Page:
With graduation around the corner, this is a good time to remind everyone about the flyers TEDNA and NARF created. Two flyers were created to assist students and families in their quest to wear an eagle feather at their graduation ceremony. The first trifold flyer is for students and families and serves to provide guidance on working with School Districts to make the request. The second trifold flyer is an informational flyer for School Districts to inform them about the significance and importance of the eagle feather to graduating students.
An excerpt from the first flyer:
Every year, Native high school students across the country seek to express their individual and tribal religious beliefs and celebrate their personal academic achievements by wearing an eagle feather at their graduation ceremonies. While most public school districts permit Native students to wear eagle feathers at graduation, some school districts do not allow it. This guide provides information for students and families on steps they can take to ensure that the graduate can wear an eagle feather during the commencement ceremony. It is based on approaches we have found most successful in addressing this issue.
The Washington State Office of Public Instruction and its Superintendent Randy Dorn recently issued a letter to state schools regarding “tribal students wearing items of cultural significance such as eagle feathers during graduation ceremonies.” The State concludes that a student wearing an eagle feather “should not be viewed as a violation of the graduation ceremony dress codes.”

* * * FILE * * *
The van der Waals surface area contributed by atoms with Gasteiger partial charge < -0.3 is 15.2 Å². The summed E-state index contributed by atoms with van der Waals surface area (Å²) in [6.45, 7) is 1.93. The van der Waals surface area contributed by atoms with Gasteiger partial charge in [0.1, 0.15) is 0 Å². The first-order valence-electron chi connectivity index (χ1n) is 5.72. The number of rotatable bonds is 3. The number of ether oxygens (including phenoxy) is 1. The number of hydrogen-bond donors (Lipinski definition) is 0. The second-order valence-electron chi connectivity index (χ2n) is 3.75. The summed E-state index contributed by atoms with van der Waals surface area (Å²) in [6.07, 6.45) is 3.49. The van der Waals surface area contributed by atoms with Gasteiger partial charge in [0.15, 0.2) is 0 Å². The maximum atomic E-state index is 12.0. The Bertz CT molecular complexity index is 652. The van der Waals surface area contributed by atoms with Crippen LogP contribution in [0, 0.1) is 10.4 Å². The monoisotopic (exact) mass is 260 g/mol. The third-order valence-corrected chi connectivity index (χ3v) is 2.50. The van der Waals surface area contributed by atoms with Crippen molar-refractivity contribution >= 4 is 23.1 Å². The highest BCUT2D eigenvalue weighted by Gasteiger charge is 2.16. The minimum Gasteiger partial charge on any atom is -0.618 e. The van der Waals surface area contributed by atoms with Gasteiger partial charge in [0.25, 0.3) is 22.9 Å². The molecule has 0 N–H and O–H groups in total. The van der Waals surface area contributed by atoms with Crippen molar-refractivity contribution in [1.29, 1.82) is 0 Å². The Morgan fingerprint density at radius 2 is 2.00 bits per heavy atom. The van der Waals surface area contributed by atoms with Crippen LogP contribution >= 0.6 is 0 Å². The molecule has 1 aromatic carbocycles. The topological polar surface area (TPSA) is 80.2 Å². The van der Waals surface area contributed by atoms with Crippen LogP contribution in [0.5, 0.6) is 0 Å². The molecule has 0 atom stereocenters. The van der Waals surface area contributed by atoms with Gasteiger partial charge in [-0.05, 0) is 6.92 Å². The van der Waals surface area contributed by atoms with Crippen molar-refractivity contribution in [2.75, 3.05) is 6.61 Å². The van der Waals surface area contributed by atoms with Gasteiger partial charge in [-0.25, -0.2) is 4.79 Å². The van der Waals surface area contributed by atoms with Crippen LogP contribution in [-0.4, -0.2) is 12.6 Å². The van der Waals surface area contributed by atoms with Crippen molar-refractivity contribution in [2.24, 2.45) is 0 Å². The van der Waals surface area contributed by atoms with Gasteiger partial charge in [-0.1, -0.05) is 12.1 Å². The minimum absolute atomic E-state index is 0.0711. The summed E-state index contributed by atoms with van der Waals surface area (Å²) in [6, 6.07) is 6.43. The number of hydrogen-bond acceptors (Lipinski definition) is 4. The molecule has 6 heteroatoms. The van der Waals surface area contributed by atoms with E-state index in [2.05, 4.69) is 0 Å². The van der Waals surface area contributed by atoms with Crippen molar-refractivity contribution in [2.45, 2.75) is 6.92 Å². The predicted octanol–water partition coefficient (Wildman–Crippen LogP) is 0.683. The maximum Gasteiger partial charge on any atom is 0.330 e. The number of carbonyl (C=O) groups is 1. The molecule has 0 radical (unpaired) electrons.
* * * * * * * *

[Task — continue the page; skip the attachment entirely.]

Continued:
To view previous TEDNA articles and links about eagle feathers and graduation this year, click here, here, here, here, here, and here.
NARF, California Indian Legal Services and the ACLU of CA wrote a letter together for the Superintendent of Clovis Unified School District on behalf of Christian Titman.
One of the proudest moments in my life was graduating with my master’s in education administration from Oglala Lakota College and receiving an eagle feather for achieving a lifelong dream. That was until 2012, when our oldest son graduated from high school, and my wife and I had the honor of tying his eagle feather on him. And we are looking forward to proudly supporting our youngest son when he graduates from high school in 2017.
Eagles are known by many tribes to be a messenger to the Creator, symbolizing bravery, respect, personal achievement and honor. Eagles are protected under two federal laws: the Bald and Golden Eagle Protection Act and the Migratory Bird Treaty Act. These prohibit the possession, use and sale of eagle feathers and parts, with an explicit exception for American Indians who are enrolled members of federally recognized tribes. American Indian tribal members may wear feathers legally in their possession or utilized to create religious or ceremonial items for personal or tribal use.
This month, thousands of American Indian students across the country are graduating from high school and college, fulfilling a dream for themselves and an honor for their families. And with only 49 percent of Native students graduating from high school nationwide, this is a moment to be celebrated and cherished. Honoring our graduating Native students who attend the 187 tribal schools across 23 states has been a longstanding cultural tradition. Native graduates receive their eagle feathers and plumes and proudly wear them on their graduation caps or tied in their hair. This is a part of who we are and continues to affirm our identity and connection to our ancestry and culture.
To read the entire article, click here.